Your money is too important to entrust to just anyone.
Let’s take a look at a fiduciary vs. broker and see how the two measure up (and which one you should trust with your money).
Choosing a financial advisor is a major decision and you want to know that your advisor has your best interest in mind. This comes as no surprise as people have heard the stories of Bernie Madoff and other unscrupulous advisors and are confused about who to trust.
In this article, we’re going to examine the difference between fiduciary vs. broker so you can understand and learn who to trust, and know exactly how to find the personal finance planner you’ve been looking for.
Fiduciary vs. Broker
Both will offer products and recommendations based on your unique personal information, but they are not interchangeable. The difference comes down to which standard they operate under.
The Fiduciary Standard
The fiduciary standard was established in 1940 as part of the Investment Advisors Act and is regulated by the Security Exchange Commission (SEC) or state securities regulators.
The regulation states that, by law, an advisor working under the fiduciary standard must:
- Act in the best interest of their client
- Avoid and disclose any conflict of interest
The Fiduciary Standard is a high standard and most financial advisors in the industry are not, and actually cannot, be held to this high standard.
So, who can be a Fiduciary?
A Fiduciary can be an individual advisor or an investment firm who are Registered Investment Advisors or RIAs held to the fiduciary standard. RIAs are required to register with the SEC and will file what is called an ADV. This booklet, which is available online, is a form of public disclosure and goes over an advisor’s compensation, investment philosophy, and any past disciplinary or legal actions against them.
What is a Broker?
Brokers, on the other hand, operate under the suitability standard, which isn’t nearly as stringent as the fiduciary standard.
Under the suitability standard, your financial planner must make recommendations that are suitable based on your particular situation, but they don’t have to consider your best interest.
An example of an advisor that would fall under the suitability standard is a broker-dealer that may work for a bank, Fidelity, Charles Schwab, insurance company, or many other similar arrangements.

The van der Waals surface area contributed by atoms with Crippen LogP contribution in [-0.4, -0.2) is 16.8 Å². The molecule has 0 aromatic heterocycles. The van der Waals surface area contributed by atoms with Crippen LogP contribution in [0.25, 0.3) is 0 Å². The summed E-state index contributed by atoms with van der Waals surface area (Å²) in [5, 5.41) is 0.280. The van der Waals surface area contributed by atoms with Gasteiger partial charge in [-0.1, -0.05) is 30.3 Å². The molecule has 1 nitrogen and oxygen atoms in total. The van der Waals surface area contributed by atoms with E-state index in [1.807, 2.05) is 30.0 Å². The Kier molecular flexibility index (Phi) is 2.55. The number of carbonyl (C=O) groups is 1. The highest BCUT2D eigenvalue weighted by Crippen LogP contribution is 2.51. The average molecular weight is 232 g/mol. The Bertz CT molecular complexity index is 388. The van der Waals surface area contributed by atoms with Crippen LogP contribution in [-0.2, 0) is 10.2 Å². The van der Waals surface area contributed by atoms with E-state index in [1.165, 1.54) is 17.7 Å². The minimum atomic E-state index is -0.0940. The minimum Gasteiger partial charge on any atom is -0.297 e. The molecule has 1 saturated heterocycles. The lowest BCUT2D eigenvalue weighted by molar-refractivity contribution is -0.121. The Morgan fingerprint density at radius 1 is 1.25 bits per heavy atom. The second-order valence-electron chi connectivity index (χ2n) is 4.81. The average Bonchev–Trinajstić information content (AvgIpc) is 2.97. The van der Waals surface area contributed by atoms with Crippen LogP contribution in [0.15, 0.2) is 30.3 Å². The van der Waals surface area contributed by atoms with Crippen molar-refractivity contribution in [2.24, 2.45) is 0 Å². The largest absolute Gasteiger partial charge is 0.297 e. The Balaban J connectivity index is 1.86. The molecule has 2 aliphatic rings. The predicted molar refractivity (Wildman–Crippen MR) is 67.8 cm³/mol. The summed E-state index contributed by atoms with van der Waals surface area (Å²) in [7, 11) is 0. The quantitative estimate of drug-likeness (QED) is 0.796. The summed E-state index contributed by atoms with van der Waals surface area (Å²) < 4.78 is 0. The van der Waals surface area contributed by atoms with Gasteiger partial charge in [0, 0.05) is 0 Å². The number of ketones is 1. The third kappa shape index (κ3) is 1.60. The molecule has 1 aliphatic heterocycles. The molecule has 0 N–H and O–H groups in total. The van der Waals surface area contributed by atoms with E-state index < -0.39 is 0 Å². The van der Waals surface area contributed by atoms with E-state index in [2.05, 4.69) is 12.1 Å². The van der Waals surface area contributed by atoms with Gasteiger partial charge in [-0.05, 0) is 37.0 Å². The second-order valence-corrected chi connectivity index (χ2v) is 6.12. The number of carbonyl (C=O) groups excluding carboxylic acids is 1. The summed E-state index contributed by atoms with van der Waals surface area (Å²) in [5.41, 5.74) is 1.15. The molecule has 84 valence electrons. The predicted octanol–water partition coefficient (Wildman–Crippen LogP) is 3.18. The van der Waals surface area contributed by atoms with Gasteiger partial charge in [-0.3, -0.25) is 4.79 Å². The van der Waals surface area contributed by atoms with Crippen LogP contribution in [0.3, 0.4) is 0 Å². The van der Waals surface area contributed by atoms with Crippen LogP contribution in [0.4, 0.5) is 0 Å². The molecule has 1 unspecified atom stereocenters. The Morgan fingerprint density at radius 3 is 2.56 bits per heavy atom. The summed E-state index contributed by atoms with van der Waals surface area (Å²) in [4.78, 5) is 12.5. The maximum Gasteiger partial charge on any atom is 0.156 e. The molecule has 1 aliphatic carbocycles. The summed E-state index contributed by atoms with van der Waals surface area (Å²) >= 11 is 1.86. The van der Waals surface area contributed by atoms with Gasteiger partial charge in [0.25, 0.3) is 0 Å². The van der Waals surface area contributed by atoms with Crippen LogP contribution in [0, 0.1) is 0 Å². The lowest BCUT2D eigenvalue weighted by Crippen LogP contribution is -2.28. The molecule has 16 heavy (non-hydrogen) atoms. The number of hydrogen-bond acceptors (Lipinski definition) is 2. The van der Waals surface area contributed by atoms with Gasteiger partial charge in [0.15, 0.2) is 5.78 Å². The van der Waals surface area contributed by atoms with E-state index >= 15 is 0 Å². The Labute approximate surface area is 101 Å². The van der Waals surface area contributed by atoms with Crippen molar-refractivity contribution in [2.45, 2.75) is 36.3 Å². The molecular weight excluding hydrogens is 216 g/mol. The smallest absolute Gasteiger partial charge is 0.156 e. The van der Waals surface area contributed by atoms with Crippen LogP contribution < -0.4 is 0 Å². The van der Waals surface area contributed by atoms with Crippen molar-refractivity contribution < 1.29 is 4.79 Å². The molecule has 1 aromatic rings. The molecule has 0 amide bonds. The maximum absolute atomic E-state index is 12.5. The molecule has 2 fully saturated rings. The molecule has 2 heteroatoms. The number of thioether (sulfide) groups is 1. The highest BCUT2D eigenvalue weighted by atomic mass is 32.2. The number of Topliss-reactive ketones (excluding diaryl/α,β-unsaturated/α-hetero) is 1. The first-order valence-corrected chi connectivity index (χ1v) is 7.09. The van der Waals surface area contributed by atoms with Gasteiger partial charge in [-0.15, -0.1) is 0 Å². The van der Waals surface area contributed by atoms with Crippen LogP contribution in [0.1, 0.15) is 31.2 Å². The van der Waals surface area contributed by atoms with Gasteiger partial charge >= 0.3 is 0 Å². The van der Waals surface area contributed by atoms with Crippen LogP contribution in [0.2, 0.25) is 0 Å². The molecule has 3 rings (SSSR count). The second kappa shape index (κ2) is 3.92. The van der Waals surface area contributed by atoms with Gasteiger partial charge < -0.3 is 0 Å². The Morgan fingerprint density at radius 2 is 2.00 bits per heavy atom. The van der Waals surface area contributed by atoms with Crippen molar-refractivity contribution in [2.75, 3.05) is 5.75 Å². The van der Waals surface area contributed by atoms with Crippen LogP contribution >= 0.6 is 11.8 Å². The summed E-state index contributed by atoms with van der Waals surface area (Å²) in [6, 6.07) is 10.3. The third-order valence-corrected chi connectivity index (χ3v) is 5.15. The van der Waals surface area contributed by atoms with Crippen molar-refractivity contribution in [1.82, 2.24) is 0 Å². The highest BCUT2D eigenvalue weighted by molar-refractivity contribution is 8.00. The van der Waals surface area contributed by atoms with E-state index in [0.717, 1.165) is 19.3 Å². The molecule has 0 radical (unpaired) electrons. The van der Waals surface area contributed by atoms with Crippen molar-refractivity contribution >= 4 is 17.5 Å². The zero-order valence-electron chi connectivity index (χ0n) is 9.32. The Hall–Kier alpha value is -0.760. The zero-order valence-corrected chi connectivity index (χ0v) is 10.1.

Which One Do I Need?
On the surface, these two standards sound similar. After all, finding what suits your needs and acting in your best interest sound like the same thing, right?
Here’s the difference: a broker can sell you the best product s/he offers but will not send you away if their product line doesn’t align perfectly with your needs. A fiduciary, however, is required to act in your best interests, even if those interests are opposed to their own.
Think of it as the difference between a store clerk at Nordstrom’s and a tailor who can make you a custom suit. Or the difference between a butcher and a dietitian. One of them (the broker) is trying to fit you into their mold. The other (the fiduciary) will recommend the best solution available.
Ultimately, the question is: who are they loyal to? A broker is loyal to the company they work for, a fiduciary is loyal to you.
This isn’t to say that you can’t get great advice from a broker. But if given the choice, you should always work with a fiduciary so you can benefit from their unbiased, expert opinion.
How to Find a Fiduciary
Not every financial advisor is a fiduciary. In fact, even some of the biggest names on Wall Street are not allowed to act as your Fiduciary.
So how do you find a true fiduciary in a sea of financial advisors?
The best way is actually the most simple: ASK!
Ask whether your financial planner operates under the fiduciary standard. If they say “no,” find one who does. If they say “yes,” ask them to put that in writing. If they can’t, find one who will.
The following video will give you some additional tips about finding a financial advisor you can trust.
While it’s great to invest in your own future, make sure you choose a Certified Financial Planner who operates under the fiduciary standard of care. This is the best way to make sure you receive unbiased advice that benefits your best interest.